We conclude Rent Week with an essay by Britt Mann, whose personality was forged in rough, icy, shared accommodation near the bottom of the world.
The Sunday Essay is made possible thanks to the support of Creative New Zealand.
Illustrations by Cat Atkinson
No one has ever accused me of peaking in high school. Having alienated myself from my school friends early on with a headfirst dive into evangelical Christianity, my social life throughout most of my teens was concentrated on Sundays. The rest of the week was spent skipping school, self-harming and convincing myself I was being persecuted for Jesus.
The turning point came in the form of a long lunch at Christchurch’s pre-quake C1 cafe with a bestie who’d recently started studying at Otago University. Her account of hall life was nothing short of Narnian: a parallel universe where kids were in charge of their own destinies, jocks were friends with nerds, lions lay down with lambs and sometimes, it snowed.
I was sold; my parents kindly forked out the fees for my fresh start. And so began Year Zero of the me I am now.
I showed up at Carrington College knowing almost no one, but with a self-imposed mandate to socialise, I soon befriended posh pissheads and brainy God botherers and lots of people in between. We’d all come from somewhere else. Now, we had barely a degree of separation between us.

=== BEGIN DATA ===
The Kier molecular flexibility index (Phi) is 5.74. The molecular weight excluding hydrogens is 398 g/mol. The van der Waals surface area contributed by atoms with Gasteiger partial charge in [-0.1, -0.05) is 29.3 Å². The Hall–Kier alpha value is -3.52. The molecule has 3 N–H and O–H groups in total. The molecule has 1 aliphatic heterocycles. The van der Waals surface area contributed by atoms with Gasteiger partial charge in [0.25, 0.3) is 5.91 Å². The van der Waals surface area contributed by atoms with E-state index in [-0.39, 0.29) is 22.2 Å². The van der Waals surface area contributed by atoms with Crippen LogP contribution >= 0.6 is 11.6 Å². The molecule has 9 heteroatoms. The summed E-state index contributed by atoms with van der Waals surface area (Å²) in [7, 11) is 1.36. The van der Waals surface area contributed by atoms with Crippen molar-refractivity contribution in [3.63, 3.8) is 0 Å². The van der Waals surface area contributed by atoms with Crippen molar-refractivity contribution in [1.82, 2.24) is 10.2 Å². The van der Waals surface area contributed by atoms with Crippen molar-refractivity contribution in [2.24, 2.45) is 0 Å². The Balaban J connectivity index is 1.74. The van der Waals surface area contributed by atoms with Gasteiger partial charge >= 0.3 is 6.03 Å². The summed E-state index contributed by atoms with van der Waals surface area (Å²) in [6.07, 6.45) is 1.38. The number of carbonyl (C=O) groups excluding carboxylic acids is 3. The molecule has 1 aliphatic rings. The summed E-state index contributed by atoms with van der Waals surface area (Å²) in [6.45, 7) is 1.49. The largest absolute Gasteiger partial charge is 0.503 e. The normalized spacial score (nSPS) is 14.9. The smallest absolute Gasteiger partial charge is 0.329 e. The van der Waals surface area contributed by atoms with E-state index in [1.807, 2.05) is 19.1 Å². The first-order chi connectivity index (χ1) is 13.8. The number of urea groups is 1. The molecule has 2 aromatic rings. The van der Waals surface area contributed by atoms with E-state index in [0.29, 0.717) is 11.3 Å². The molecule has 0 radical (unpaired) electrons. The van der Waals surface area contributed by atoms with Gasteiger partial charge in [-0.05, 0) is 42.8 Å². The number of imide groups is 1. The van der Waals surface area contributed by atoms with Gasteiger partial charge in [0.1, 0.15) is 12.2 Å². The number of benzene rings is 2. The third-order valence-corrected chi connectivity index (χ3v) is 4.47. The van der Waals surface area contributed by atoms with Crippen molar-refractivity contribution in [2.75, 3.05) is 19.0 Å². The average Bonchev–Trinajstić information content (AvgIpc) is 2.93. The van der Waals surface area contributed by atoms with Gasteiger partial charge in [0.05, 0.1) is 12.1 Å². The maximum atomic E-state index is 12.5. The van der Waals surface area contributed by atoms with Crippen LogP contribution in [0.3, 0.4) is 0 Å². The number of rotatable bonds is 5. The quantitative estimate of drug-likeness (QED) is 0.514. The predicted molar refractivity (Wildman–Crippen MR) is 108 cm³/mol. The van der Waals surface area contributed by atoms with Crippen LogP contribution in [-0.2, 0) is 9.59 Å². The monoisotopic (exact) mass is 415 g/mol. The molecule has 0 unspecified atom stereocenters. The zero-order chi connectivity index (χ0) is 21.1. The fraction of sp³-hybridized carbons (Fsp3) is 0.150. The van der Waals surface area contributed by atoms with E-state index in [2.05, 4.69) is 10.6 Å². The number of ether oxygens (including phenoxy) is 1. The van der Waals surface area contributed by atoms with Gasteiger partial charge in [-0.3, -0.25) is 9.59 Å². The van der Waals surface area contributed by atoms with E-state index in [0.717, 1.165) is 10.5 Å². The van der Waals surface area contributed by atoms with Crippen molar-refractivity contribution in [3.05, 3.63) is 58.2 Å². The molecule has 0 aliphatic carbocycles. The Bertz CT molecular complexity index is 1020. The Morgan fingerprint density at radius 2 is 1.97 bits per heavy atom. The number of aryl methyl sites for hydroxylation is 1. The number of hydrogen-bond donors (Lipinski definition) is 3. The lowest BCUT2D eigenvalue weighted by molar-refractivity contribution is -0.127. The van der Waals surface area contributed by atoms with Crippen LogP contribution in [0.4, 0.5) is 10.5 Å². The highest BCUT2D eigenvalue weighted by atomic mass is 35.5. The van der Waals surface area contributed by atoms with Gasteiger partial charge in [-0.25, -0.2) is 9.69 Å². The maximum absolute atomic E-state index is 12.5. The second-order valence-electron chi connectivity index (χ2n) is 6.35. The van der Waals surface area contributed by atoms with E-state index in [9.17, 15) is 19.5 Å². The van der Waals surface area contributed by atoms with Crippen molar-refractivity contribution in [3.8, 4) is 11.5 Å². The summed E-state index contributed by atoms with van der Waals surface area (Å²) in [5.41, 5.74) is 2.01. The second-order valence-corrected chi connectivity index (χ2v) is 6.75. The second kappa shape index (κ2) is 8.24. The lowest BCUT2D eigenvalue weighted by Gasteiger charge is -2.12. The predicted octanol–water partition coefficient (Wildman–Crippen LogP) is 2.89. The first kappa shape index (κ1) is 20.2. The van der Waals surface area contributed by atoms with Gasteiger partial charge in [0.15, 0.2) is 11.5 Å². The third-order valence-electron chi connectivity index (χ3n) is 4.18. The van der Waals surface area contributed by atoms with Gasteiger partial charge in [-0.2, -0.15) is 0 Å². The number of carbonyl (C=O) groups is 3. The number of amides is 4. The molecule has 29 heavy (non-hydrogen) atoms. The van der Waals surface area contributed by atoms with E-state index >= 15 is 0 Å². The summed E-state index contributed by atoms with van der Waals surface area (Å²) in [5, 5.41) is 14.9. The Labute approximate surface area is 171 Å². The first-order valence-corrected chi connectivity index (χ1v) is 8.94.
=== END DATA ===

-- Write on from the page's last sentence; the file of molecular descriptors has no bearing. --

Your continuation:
The bonds were cemented fairly swiftly: ours was the final cohort to suffer through many long-standing Scarfie traditions that were axed – for better or worse – for subsequent generations. I have never known a dread so incandescent as that which consumed me at Otago’s terminal toga parade: a kilometres-long gauntlet along which thousands of impractically dressed teenagers sprinted in various states of inebriation, while being pelted with home-made missiles by older, gleeful peers. By the end, some of us were drenched; others were bleeding. But together, we’d survived. And, electric with our own adrenalin, we were ready to take on the world.
It is only at the age of 31 that I appreciate the rarified beauty of the Dunedin student experience. It was, as far as I’m concerned, an egalitarian utopia: on arrival, former statuses as head prefect or sporting champion faded into insignificance on this blank social canvas that stretched from the shadow of Signal Hill towards the sea. Come second year, it didn’t matter how rich your dad was, your inaugural flat was as freezing and shitty as everyone else’s. Everyone wore the same Kathmandu puffer jacket, drank the same fetid Double Browns, and ended up on the same sticky dance floor on Saturday nights.
This was a time and a place for drunken hijinks but we were under no illusions it would last forever. An illustration from the annual Hyde St Keg Party: I am in a gypsy costume and have consumed a bottle of cheap sav on an empty stomach before 11am. I set off, along with flatmates outfitted variously as “Pirate Batman”, “Jesus Batman”, and a giant tomato, down Cargill St towards the fray.
Hours later, I’ve pashed a severely platonic friend, blacked out in broad daylight on the Frederick St footpath, and arrived home at sunset in a backless hospital gown. A decade later, the same friend unfurled his yoga mat alongside mine before 8am on a recent Saturday morning. Where once we revelled in suburban decay, today, we perform self-care before sun-up.